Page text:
Posts in: AS211
Suddenly fourth week is in full swing. It is amazing that we have only been weaving for less than a month! The works we have produced are ones to be proud of for sure. We have spent late nights avidly weaving many yards,
problem solving, and eating an unreasonable amount of freeze pops to arrive where we are today.
As the final projects emerged from the looms, the personal style of each weaver became delightfully clear. Curiosities were explored and challenges overcome in a spectacular show of wit and determination. The morning was spent adding finishing touches and hanging our pieces for our final critique. Today we are having a show in conjunction with the printing press and bookmaking class in Coburn Gallery!
We have our fabrics on display in creative ways to enhance the viewer’ experience, and show off the variety of techniques each student has employed. There are pieces that boast double or triple weave, silk painting, and even an invented weave structure! The show is not one to miss. It will be a satisfying bookend to a very fulfilling block.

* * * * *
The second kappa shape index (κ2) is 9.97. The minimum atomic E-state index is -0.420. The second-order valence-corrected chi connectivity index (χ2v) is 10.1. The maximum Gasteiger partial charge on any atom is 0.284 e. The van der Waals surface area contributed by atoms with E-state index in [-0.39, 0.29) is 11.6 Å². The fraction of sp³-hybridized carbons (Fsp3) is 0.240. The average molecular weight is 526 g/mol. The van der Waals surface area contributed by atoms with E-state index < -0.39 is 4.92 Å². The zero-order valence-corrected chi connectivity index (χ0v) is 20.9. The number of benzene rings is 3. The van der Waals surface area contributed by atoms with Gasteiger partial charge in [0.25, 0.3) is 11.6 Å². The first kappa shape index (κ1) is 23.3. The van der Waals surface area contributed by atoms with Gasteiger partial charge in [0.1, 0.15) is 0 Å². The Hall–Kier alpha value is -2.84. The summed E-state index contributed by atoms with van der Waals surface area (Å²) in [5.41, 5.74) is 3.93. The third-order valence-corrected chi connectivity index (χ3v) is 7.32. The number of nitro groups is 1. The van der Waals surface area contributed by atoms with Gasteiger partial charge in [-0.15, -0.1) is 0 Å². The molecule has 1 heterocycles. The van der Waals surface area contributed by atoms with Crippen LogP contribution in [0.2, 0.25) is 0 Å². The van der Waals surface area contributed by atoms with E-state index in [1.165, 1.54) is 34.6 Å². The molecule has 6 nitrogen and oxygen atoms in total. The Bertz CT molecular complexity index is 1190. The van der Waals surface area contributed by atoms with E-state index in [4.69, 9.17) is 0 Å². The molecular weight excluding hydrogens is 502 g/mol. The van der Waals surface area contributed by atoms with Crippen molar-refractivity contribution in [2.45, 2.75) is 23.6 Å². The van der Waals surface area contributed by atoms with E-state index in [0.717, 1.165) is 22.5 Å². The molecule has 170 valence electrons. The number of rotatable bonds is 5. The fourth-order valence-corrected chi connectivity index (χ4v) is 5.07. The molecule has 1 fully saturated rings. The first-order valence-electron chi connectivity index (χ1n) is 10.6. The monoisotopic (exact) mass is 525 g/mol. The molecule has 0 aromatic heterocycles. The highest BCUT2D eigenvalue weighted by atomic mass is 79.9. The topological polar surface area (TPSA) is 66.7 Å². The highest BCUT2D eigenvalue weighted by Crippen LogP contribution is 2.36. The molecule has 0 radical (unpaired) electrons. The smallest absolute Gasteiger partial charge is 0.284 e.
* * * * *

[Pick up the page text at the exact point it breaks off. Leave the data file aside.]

Throughout the whole block, we have been learning the many ways to dye various fiber materials. Fibers can be relatively picky about how they want to be dyed, and dyes take careful measuring and planning to come out the desired color. At first it all seemed overwhelmingly mysterious to me. All of the chemicals and temperatures sounded impossible to get right, and I pictured myself melting in a disastrous chemical hot water rainbow. As it turns out, dyes are a load of fun and have a great amount of exploring potential. While the measurements are important while learning, the rules can be bent for different effects and purposes as things become more familiar. The trick is bending the rules on purpose, and not out of carelessness. We have learned that hot water dyes are used on animal fibers, such as sheep’s wool, alpaca, and mohair, whereas cold-water acid dyes are used on plant fibers such as cotton, linen, and hemp. We even learned how to dye with indigo by a very talented local fiber artist who is also a CC alum.